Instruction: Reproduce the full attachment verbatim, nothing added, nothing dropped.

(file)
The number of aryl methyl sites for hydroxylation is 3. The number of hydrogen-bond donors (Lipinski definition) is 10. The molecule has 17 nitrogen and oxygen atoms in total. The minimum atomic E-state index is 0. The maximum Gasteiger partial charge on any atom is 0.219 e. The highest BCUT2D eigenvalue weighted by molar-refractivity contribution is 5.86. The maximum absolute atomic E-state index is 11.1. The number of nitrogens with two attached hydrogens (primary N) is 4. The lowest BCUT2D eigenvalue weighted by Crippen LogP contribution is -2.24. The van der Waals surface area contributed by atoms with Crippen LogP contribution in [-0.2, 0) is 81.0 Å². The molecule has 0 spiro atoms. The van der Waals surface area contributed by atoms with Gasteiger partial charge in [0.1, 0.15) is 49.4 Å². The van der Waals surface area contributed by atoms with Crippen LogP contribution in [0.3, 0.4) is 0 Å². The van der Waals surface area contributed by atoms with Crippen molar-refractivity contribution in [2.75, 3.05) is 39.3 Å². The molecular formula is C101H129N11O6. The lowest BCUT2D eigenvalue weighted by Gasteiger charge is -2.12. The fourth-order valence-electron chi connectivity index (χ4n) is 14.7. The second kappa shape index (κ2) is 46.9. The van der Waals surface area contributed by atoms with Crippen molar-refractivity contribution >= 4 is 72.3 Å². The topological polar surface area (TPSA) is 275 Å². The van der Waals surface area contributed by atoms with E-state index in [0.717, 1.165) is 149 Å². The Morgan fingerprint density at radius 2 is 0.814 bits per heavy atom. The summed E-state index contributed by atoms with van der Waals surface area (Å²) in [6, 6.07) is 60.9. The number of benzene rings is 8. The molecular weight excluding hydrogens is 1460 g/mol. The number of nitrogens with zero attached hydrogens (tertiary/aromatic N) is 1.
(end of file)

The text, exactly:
The number of aryl methyl sites for hydroxylation is 3. The number of hydrogen-bond donors (Lipinski definition) is 10. The molecule has 17 nitrogen and oxygen atoms in total. The minimum atomic E-state index is 0. The maximum Gasteiger partial charge on any atom is 0.219 e. The highest BCUT2D eigenvalue weighted by molar-refractivity contribution is 5.86. The maximum absolute atomic E-state index is 11.1. The number of nitrogens with two attached hydrogens (primary N) is 4. The lowest BCUT2D eigenvalue weighted by Crippen LogP contribution is -2.24. The van der Waals surface area contributed by atoms with Crippen LogP contribution in [-0.2, 0) is 81.0 Å². The molecule has 0 spiro atoms. The van der Waals surface area contributed by atoms with Gasteiger partial charge in [0.1, 0.15) is 49.4 Å². The van der Waals surface area contributed by atoms with Crippen LogP contribution in [0.3, 0.4) is 0 Å². The van der Waals surface area contributed by atoms with Crippen molar-refractivity contribution in [2.75, 3.05) is 39.3 Å². The molecular formula is C101H129N11O6. The lowest BCUT2D eigenvalue weighted by Gasteiger charge is -2.12. The fourth-order valence-electron chi connectivity index (χ4n) is 14.7. The second kappa shape index (κ2) is 46.9. The van der Waals surface area contributed by atoms with Crippen molar-refractivity contribution >= 4 is 72.3 Å². The topological polar surface area (TPSA) is 275 Å². The van der Waals surface area contributed by atoms with E-state index in [0.717, 1.165) is 149 Å². The Morgan fingerprint density at radius 2 is 0.814 bits per heavy atom. The summed E-state index contributed by atoms with van der Waals surface area (Å²) in [6, 6.07) is 60.9. The number of benzene rings is 8. The molecular weight excluding hydrogens is 1460 g/mol. The number of nitrogens with zero attached hydrogens (tertiary/aromatic N) is 1.